Two different addressing systems are used when dealing with ATA disks. The systems have different maximum numbers of cylinders and heads although the product of heads times cylinders is the same in both systems. One system is used when communicating with the drive. A different system is used when communicating with software using the drive. The BIOS translates between the two systems. Translation algorithms accomodate some of the differences between ATA hardware addressing (disks) and Interrupt 13 (software) disk addressing by doubling/halving the number of heads and simultaneously halving/doubling the number of cylinders. When 128 heads is doubled, it yields 256 heads -- an unworkable value for MSDOS and Windows 95 although the BIOS handles it fine. The disk will not be able to access more than 4.23GB=128*63*1024*512/1000 bytes even though if hand allocated it will access 255 heads, 63 sectors and 1024 cylinders -- 8.42GB. Worse, it would fail for every partition, even those at the front of the disk, because partition allocation assumes full cylinders are being allocated and the last head on each cylinder would not be addressable.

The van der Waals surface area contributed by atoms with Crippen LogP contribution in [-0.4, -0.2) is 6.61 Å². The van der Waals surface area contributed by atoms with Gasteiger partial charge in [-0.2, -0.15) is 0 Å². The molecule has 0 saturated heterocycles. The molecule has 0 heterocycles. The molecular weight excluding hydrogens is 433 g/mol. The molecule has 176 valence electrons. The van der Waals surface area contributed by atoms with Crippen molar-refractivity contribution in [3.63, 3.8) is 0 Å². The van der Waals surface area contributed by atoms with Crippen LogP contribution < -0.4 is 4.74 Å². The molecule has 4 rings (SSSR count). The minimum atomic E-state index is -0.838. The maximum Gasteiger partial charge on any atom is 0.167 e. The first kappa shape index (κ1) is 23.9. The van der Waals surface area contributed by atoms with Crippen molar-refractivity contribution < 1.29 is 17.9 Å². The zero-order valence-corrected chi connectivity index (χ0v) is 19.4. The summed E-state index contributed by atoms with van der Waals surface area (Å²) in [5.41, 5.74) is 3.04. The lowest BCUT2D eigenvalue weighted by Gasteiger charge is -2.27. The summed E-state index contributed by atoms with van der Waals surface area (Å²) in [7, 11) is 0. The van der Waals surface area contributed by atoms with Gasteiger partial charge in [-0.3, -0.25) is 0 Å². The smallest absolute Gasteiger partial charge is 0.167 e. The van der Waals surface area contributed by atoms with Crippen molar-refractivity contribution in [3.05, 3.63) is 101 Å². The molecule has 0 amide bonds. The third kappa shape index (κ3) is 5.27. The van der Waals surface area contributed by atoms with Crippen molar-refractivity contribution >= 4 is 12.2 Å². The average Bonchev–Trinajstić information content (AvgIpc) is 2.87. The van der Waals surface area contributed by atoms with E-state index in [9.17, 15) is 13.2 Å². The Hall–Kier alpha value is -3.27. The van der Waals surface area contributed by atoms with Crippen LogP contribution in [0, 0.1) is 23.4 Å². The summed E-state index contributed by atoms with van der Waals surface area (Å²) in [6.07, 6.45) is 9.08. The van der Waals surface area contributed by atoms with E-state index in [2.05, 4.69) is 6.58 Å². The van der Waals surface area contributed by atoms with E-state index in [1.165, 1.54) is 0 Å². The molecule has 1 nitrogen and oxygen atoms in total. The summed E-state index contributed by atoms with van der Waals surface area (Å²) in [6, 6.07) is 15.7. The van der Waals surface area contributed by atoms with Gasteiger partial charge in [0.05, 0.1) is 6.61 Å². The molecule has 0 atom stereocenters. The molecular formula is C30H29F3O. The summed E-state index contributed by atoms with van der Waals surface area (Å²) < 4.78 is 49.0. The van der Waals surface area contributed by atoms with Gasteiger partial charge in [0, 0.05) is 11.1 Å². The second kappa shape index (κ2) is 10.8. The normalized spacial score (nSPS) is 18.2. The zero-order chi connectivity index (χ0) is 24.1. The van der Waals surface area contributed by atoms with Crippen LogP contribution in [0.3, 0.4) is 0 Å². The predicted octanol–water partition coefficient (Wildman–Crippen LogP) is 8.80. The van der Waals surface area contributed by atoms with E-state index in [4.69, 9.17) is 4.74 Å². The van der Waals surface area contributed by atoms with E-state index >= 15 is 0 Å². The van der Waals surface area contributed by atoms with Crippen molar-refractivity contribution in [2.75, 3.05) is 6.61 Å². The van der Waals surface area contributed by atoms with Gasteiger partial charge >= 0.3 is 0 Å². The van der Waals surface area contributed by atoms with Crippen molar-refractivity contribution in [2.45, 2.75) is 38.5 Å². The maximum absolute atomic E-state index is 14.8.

A commonly used work around is to specify the drive as having 15 heads instead of 16. Serial doubling/halving will yield 30, 60, 120, 240 heads instead of 32, 64, 128, 256. The use of 15 heads as a base value permits the usable size to be 63*240*1024*512/1000=7.93GB. If a work around like this is done manually, the values used should be written down. If CMOS memory fails, their will be no easy way to determine how the drive was formatted since autotyping will report an incorrect (and unusable) configuration.
This problem was not discovered until drives with capacities greater than 4GB were actually shipped in late 1996. Although it is an OS problem, BIOS vendors adjusted their BIOS code to avoid the problem. Most BIOSes dated after early 1997 should not be limited to 4.2GB. They might report a bit less than 8.4GB maximum storage on large drives as a result of the work around.
Return To Index Copyright 1994-2002 by Donald Kenney.